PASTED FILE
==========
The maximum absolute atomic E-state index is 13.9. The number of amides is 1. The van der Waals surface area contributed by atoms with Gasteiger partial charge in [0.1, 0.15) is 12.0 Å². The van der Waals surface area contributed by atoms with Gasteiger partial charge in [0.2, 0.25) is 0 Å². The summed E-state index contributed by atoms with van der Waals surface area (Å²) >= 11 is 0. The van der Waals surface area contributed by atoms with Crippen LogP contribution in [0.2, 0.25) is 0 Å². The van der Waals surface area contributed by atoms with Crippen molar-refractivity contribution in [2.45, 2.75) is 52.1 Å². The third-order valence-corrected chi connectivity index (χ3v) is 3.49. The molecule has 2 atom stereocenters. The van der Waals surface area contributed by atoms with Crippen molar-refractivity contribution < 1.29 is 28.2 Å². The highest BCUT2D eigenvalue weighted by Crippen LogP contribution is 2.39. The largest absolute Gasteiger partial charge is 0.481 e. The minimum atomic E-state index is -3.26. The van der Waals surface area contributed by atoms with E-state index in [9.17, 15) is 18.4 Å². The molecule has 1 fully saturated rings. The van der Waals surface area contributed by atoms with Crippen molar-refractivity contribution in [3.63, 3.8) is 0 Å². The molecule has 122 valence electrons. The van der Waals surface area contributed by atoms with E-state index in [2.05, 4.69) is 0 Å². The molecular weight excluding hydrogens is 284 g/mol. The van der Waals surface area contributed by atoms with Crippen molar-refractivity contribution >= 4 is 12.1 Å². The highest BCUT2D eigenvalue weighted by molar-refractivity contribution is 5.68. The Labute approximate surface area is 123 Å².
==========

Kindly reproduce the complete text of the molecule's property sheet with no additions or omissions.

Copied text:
The maximum absolute atomic E-state index is 13.9. The number of amides is 1. The van der Waals surface area contributed by atoms with Gasteiger partial charge in [0.1, 0.15) is 12.0 Å². The van der Waals surface area contributed by atoms with Gasteiger partial charge in [0.2, 0.25) is 0 Å². The summed E-state index contributed by atoms with van der Waals surface area (Å²) >= 11 is 0. The van der Waals surface area contributed by atoms with Crippen LogP contribution in [0.2, 0.25) is 0 Å². The van der Waals surface area contributed by atoms with Crippen molar-refractivity contribution in [2.45, 2.75) is 52.1 Å². The third-order valence-corrected chi connectivity index (χ3v) is 3.49. The molecule has 2 atom stereocenters. The van der Waals surface area contributed by atoms with Crippen molar-refractivity contribution < 1.29 is 28.2 Å². The highest BCUT2D eigenvalue weighted by Crippen LogP contribution is 2.39. The largest absolute Gasteiger partial charge is 0.481 e. The minimum atomic E-state index is -3.26. The van der Waals surface area contributed by atoms with E-state index in [9.17, 15) is 18.4 Å². The molecule has 1 fully saturated rings. The van der Waals surface area contributed by atoms with Crippen molar-refractivity contribution in [3.63, 3.8) is 0 Å². The molecule has 122 valence electrons. The van der Waals surface area contributed by atoms with E-state index in [2.05, 4.69) is 0 Å². The molecular weight excluding hydrogens is 284 g/mol. The van der Waals surface area contributed by atoms with Crippen molar-refractivity contribution >= 4 is 12.1 Å². The highest BCUT2D eigenvalue weighted by molar-refractivity contribution is 5.68. The Labute approximate surface area is 123 Å².